1Can you introduce yourself and talk about how you got into photography?
I was born in 1968 Switzerland. As my father and grandfather had been passionate amateur photographers, it was only natural that as teenager I began to photograph with their old cameras.
End of 1990s, I started to photograph black and white and developed the prints in my own darkroom. After a break due to personal reasons I restarted photography in 2021. Still in black and white but with digital camera and tools.
2Where did you study photography?
Regarding the technical aspects, I was a keen reader of the books of Ansel Adams and Andreas Feininger. Regarding the creative eye, I had a look at the works of Henri Cartier-Bresson, Andreas Feininger, the group f.64, Sebastiaõ Salgado and Alan Schaller.
3Do you remember your first shot? What was it?
I am afraid not but likely a tree.
4What equipment do you use?
Hasselblad V (CM 501) and X (X2D and 907x) System.
5What do you hope to achieve?
I hope to raise the interest of people in the world around them and its beauty.
6What compliment inspired/touched you the most?
I am always touched when my picture trigger further thoughts or emotions not necessarily similar to mine. A recent example was the series “real pictures of fake people” of dummies and monuments which I published as answer to AI pictures with “fake pictures of real people”.
A friend of mine told me, that she spent considerable time looking at my pictures, imagining what the dummies would think if they were alive.
7What inspires your unique storytelling?
I constantly see the beauty of the structures around me, be it made by men or nature. I am further apprehensive of moods, as e.g. the vivid street life or the desolation of defunct factories and keen to capture them.
8What THREE (3) words describe your photography style?
"Reduce to the max" – Okay, that was four words and stolen from the marketing campaign of Mercedes Benz for their city car ;-)
9Congratulations! As the winner of the London Photography Awards, what does it mean for you and your team to receive this distinction?
Such recognition means a lot to me. Although my photography is basically driven by intrinsic motivation, the acknowledgement by the London Photography Awards is a strong encouragement to continue my undertakings. I was also very touched by the overwhelming feedback I received when sharing the results of the London Photography Awards on social media.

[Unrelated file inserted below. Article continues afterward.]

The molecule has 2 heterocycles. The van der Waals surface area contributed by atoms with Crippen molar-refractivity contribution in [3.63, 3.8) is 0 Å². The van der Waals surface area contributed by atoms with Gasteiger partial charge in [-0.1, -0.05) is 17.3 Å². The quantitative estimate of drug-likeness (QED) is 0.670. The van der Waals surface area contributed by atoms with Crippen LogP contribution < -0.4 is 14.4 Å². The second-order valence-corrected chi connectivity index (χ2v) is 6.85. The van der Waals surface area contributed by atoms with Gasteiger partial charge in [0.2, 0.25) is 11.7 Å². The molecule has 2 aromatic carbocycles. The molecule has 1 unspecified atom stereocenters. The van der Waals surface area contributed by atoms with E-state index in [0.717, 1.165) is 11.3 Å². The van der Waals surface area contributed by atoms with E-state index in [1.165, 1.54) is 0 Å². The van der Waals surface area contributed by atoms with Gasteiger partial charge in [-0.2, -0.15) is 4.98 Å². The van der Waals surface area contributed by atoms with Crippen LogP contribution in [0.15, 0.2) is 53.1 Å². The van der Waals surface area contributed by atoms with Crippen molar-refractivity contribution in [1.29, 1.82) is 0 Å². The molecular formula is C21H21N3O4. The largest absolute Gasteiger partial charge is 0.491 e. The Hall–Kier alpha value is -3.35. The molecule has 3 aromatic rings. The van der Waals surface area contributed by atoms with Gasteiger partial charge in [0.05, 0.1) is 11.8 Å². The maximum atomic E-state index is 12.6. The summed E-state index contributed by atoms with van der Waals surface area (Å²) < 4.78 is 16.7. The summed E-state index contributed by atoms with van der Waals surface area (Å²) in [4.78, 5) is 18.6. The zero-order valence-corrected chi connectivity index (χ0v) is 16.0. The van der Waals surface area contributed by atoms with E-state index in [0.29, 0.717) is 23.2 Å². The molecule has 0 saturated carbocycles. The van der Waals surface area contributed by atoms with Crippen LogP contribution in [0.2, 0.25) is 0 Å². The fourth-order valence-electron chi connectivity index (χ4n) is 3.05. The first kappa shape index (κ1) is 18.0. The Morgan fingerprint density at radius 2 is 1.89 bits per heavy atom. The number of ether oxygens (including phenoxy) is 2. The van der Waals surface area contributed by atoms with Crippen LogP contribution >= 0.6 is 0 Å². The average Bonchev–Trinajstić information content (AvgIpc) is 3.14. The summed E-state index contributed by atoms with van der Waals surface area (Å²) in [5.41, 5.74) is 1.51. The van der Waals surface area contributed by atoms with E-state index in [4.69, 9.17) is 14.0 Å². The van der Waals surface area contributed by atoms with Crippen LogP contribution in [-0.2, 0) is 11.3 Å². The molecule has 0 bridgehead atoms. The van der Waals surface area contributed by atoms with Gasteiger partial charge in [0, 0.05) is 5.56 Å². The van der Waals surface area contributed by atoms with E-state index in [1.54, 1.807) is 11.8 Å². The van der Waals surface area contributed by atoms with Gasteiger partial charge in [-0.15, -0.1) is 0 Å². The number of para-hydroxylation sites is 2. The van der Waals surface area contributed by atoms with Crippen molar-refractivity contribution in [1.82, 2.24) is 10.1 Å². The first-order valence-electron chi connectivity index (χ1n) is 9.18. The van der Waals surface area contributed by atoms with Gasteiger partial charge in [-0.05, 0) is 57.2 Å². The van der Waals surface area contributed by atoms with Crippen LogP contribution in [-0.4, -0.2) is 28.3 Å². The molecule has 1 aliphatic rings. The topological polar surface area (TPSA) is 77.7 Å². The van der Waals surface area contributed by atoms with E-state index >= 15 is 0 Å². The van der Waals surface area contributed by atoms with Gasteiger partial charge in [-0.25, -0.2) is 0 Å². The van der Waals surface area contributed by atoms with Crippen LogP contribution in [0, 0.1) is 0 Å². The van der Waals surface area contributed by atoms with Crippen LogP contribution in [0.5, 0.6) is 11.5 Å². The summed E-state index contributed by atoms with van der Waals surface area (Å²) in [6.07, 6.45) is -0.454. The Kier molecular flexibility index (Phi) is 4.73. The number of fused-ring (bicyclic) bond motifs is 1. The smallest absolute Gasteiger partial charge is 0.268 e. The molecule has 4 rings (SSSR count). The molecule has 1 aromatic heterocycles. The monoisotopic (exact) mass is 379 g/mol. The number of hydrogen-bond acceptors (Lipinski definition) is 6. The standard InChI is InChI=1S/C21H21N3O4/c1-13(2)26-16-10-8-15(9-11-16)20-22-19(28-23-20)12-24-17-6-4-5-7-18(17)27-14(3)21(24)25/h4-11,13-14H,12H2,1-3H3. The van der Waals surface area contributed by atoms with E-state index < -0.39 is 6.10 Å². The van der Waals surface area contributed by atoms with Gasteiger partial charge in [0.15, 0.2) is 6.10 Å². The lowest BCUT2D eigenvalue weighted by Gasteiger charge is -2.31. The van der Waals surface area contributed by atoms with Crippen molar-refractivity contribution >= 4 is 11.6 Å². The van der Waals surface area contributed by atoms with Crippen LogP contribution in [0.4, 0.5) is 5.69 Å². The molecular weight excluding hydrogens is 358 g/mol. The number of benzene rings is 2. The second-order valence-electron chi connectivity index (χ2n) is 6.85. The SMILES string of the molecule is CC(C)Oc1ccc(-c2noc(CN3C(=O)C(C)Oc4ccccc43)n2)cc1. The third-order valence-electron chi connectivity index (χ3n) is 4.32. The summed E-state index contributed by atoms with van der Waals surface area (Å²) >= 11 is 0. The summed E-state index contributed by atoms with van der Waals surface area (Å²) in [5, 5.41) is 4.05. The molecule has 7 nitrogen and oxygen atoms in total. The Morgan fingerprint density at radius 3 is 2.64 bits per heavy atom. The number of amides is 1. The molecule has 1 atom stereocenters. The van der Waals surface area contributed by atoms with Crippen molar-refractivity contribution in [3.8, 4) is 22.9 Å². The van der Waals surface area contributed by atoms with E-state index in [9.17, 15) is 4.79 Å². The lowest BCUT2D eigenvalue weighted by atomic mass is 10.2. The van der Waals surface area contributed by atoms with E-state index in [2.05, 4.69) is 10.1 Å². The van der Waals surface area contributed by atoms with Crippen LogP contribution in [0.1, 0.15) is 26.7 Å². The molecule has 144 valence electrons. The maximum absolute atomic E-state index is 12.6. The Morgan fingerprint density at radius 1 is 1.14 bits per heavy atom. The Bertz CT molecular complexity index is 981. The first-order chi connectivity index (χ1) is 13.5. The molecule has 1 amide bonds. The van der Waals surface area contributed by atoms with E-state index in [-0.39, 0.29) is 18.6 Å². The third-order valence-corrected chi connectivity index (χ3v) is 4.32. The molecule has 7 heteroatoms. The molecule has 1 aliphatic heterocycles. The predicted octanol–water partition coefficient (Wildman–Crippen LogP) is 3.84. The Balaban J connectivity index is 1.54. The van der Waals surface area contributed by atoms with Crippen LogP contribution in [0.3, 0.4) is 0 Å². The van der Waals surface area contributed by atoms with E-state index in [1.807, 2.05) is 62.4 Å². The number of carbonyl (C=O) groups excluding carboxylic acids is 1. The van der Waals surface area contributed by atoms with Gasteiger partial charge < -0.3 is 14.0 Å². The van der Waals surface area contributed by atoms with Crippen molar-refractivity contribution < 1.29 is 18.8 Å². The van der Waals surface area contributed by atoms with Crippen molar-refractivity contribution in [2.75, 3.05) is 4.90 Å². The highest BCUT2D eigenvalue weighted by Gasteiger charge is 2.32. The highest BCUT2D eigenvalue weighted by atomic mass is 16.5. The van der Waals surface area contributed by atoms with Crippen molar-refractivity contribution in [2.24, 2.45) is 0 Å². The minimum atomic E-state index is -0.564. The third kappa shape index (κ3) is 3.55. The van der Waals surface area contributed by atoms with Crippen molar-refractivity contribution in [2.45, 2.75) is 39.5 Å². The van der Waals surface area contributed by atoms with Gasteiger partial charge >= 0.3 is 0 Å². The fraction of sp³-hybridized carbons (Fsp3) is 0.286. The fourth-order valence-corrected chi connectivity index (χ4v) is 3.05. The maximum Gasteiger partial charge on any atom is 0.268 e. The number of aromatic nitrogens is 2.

10Can you explain a bit about the winning work you entered into the 2022 London Photography Awards, and why you chose to enter this project?
There was no particular red line between the individual pictures. I submitted photographs that were shot in the past 12 months that in my eyes fitted best in the respective categories.
11How has winning an award developed your career?
The winning of awards serves as door opener for projects and exhibitions and the statuette on my bookshelf serves as encouragement on days when things don’t work as desired.
12Name 1-3 photographers who have inspired you.
Henri Cartier-Bresson, Andreas Feininger, Alan Schaller.
13What was the best piece of advice you were given starting out, by a mentor or your role model?
Think before you shoot (analogue films are costly).
14What advice would you give someone who would like to become a photographer today?
Think before you shoot (time is costly and better spent with photographing than with selecting the best picture among a dozen similar).
15What is your key to success? Any parting words of wisdom?
Focus - less is more.
16How do you stay in that space of being receptive to new information and knowledge?
Watching YouTube Channels and reading photographic magazines.
17Anything else you would like to add to the interview?
Thanks a lot for providing the opportunity for the interview as well as the artist page on the London Photography Awards. Both are very much appreciated.